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PPMA Show 2020

NEC, Birmingham(B40 1NT)

29/09/2020 - 01/10/2020

PPMA Show 2020 is the UK’s largest ever event dedicated to state-of-the-art processing and packaging (more)

Advanced Engineering 2020

NEC, Birmingham(B40 1NT)

04/11/2020 - 05/11/2020

The UK's largest annual advanced manufacturing trade show, Advanced Engineering is your opportunity to (more)

Drives & Controls Exhibition

NEC, Birmingham(B40 1NT)

25/01/2021 - 27/01/2021

The show brings together key suppliers of state-of-the-art equipment representing the multi-tasking culture (more)

Liquid air could unlock £1bn industry and 22,000 UK jobs

Liquid air technology could increase UK energy security, cut greenhouse gas emissions and create a new industry worth at least £1bn per year and 22,000 jobs to the UK, according to a report, published by the Centre for Low Carbon Futures (CLCF). The report concludes that liquid air technologies could also significantly increase the efficiency of road vehicles, particularly in Britain's fleets of buses, vans and refrigerated lorries.

Liquid air is a pioneering solution to the problem of energy storage, which captures 'wrong time' energy - such as excess renewable energy produced at night when there is too little demand - storing it to provide peak time electricity and/or low carbon transport fuel. Air can be turned into a liquid by cooling it to around -196C using standard industrial equipment. 700 litres of ambient air becomes about 1 litre of liquid air, which can then be stored in an unpressurised insulated vessel. When heat is reintroduced to liquid air it boils and turns back into a gas, expanding 700 times in volume. This expansion can be used to drive a piston engine or turbine to do useful work. The main potential applications are in electricity storage, transport and the recovery of waste heat.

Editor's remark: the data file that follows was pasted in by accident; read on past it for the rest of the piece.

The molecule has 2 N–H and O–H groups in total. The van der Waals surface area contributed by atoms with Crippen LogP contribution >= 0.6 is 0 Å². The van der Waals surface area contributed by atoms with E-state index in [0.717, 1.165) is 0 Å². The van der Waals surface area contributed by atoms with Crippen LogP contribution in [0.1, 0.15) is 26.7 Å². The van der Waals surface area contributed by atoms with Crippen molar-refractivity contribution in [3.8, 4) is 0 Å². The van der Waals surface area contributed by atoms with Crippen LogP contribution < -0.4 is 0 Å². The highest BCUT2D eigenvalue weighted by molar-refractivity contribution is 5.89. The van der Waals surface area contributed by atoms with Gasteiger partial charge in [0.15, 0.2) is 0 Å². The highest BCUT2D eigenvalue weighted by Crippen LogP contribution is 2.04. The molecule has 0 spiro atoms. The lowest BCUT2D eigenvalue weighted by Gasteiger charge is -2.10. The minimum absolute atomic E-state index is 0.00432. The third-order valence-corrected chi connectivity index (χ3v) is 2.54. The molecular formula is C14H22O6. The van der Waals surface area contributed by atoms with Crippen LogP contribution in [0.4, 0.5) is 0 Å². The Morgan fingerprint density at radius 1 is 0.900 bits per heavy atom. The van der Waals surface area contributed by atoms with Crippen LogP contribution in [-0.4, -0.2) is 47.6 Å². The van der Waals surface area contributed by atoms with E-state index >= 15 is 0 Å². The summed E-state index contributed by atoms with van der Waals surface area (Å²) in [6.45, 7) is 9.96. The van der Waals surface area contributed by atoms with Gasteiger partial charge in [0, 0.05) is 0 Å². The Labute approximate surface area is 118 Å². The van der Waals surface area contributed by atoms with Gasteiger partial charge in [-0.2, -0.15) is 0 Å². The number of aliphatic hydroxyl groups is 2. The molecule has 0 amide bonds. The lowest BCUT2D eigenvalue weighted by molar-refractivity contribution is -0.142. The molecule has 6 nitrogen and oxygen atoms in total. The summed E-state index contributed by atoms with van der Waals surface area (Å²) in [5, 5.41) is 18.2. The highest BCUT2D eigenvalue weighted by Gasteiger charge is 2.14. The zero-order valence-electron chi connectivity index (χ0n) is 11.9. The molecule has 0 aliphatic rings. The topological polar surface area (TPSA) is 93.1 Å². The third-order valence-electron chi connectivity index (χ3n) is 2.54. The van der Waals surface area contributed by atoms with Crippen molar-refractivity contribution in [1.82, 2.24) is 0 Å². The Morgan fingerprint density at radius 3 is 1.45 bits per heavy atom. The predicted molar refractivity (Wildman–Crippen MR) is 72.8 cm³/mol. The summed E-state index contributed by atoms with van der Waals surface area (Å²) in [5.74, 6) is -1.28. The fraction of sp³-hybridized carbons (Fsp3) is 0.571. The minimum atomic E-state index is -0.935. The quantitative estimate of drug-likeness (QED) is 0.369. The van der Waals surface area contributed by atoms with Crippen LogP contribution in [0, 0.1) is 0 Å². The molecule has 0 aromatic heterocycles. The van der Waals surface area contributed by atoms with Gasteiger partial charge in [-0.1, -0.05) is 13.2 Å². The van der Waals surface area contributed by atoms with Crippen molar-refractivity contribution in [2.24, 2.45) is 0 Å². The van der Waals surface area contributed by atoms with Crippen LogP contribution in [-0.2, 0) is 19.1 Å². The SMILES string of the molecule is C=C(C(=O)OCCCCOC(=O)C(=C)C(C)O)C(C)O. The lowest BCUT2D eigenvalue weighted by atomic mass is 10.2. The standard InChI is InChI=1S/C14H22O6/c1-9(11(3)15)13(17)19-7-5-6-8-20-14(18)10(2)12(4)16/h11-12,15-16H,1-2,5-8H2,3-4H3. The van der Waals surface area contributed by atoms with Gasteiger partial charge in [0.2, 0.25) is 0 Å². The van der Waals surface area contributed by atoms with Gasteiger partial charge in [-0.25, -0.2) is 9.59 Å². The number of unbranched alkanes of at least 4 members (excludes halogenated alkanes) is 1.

Liquid air could in the short term strengthen UK energy security: a single gasometer-style tank of liquid air could make good the loss of 5GW of wind power for three hours - equivalent to almost 10% of the UK's peak electricity needs - and help to protect British homes from black-outs. In addition, smaller systems can be used to provide zero-emission back-up and reserve services, warehousing wrong time, surplus energy to replace diesel gensets. It could also reduce diesel consumption in buses or freight vehicles by 25% using a liquid air dearman engine/diesel hybrid, and cut emissions from refrigeration on food lorries by 80%. At the same time, it also raises the possibility of zero-emission liquid air city cars filling up at road-side forecourts at a fraction of current fuel costs and with lower lifecycle vehicle emissions than either electric or hydrogen powered vehicles.
 

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